A forwarding recipe is the procedural data by which a mail server can build a new envelope for an existing message before re-injecting it into the mail system. It includes the forwarded address that the original message bore, one or more new recipient addresses to whom the re-injected message is destined, and a policy. The policy determines the new envelope sender address, at least.
Common forwarding recipes
Historically, recipes were written in sendmail's
.forward files in a recipient's home directory, in order to elicit specific forwarding behavior from the server when a message is received at a given mailbox. Recipes have to be addressable by their forwarded address, so that the software can find any relevant recipe upon message reception. Obviously, the software that implements the SMTP server dictates the format that recipes have to comply. Depending on the implementation, the data that conceptually makes up a recipe may be spread among several files.
| sendmail -f email@example.com firstname.lastname@example.org
Notice that the forwarded address is implied by the location on disc where the recipe is written. In addition, the behavior triggered by messages bouncing to
email@example.com is conceptually part of this recipe but is specified somewhere else.
Newsletters and mailing lists
Dynamic recipes are managed by specialized software. Such software has well defined schemata to precisely define what messages are forwarded to what addresses. A number of best practices documents exists that specify how to reliably send bulk mail, e.g. MIPAssoc. In case the model proposed here will be adopted, it may be added to the list of things to do, but it will have to be done on a per-package basis.
Main article: Backup MX
A backup MX also does forwarding. What is special in it, is that forwarding recipes are implicit.
Quest for agreement
A forwarding recipe introduces a new segment in the message path, which should be considered within the recipient's realm. In fact, the newrecipient address is wp:personally identifiable information of its owner, therefore its owner should have explicitly given a permission to use it in a certain way. That permission, also called opt-in, is not routinely asked for. Even when it is, e.g. when subscribing to a mailing list, the relevant forwarding recipe is stored at the forwarding host only. Forwarding agreements are proposed to obviate this limitation and let a forwarding recipe be known and acted upon by its owner, directly from the target host.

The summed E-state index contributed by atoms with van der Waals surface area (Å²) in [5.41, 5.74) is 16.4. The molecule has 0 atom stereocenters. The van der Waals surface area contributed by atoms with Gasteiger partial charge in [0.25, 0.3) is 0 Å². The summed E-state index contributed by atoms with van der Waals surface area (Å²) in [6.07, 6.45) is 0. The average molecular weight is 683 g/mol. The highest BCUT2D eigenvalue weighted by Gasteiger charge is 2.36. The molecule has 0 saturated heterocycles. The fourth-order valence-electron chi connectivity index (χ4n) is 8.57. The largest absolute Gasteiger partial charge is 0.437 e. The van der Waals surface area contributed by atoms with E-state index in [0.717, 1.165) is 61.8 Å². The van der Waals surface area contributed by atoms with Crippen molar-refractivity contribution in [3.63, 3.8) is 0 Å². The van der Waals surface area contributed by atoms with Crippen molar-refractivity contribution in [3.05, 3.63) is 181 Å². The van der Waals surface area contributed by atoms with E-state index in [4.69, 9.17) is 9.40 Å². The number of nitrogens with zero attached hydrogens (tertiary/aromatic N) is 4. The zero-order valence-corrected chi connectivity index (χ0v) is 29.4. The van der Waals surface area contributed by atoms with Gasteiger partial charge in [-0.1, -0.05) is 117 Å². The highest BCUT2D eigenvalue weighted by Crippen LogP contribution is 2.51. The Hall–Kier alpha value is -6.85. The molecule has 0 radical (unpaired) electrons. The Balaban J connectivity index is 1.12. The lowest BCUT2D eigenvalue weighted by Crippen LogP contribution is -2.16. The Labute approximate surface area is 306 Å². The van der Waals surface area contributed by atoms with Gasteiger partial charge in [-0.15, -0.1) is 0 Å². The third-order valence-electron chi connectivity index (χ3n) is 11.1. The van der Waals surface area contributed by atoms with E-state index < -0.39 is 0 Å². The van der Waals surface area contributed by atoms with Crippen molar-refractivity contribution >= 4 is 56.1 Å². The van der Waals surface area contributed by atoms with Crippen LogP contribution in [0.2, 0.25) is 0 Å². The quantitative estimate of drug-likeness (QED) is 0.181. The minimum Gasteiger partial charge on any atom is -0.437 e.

Envelope sender tweak
An easy technique to let the sending software know that a message is being forwarded is by changing the envelope sender to some special value that is only understood within the host/ADMD. For example
| sendmail -f firstname.lastname@example.org email@example.com
The line above provides a keyword and a parameter for using an existing forwarding agreement, or start negotiating one. The sending software, upon seeing that the remote MX accepts the ff model, shall search a local database for a record corresponding to
firstname.lastname@example.org, the remote MX, and the keyword parameter. That record is considered a complement of the forwarding recipe.
If the record is found and contains an id/password for logging in, the sending software recovers the original envelope sender from the Return-Path header and forwards the message according to this model. For ongoing negotiations, the record may contain an indication to either queue the message or send it normally until the negotiation completes. Otherwise, the keyword and parameter can be used to load a configurated environment and launch the first step of the negotiation. In this case the return code indicates whether to queue the message or sending it normally.
Sending the message normally, which is also done in case the remote MX does not support FF, implies using the default envelope sender, in this case
email@example.com. The tweaked envelope sender never leaves the relevant host. However, it may be set on an internal host inside the same ADMD in case the existing forwarding recipe is not on a boundary host.
In its simplest form, a forwarding recipe may be difficult to manage. The complexity may increase depending on who and how can create mailboxes and recipes on the system, what spam filtering options are available, and spam reporting mechanisms.
On a small system where only the postmaster creates mailboxes and recipes, for example, a recipe as exemplified above may make sense. Upon receiving a delivery failure, the postmaster should decide whether to drop the recipe as the target address becomes unavailable or to advise the final recipient that the relevant mailbox is full. Larger systems will require to automate that behavior, therefore it becomes necessary to define exactly when and how each operation is performed. For example, a policy can specify a different behavior for a mailbox full situation if an alternative email address or, say, an SMS-enabled phone number are available for advising the final recipient.
A policy may contain various configuration items. It can provide for a number of different states, so that the server can stop receiving new mail in certain cases, possibly requiring that appropriate local responses are given, e.g.:
551 User not local; please try <forward-path>, or 251 User not local; will forward to <forward-path>
Two flags are as follows:
- enabled: mail is accepted, and
- non-disclosure: the target address shall never be revealed.
As a forwarding recipe's policy is limited to local behavior, the non-disclosure flag affects the text in the server response, and do DSNs and MDNs as for lists. See RFC 3461, 188.8.131.52 confidential forwarding addresses; RFC 3798, 6.2. Privacy; RFC 3885.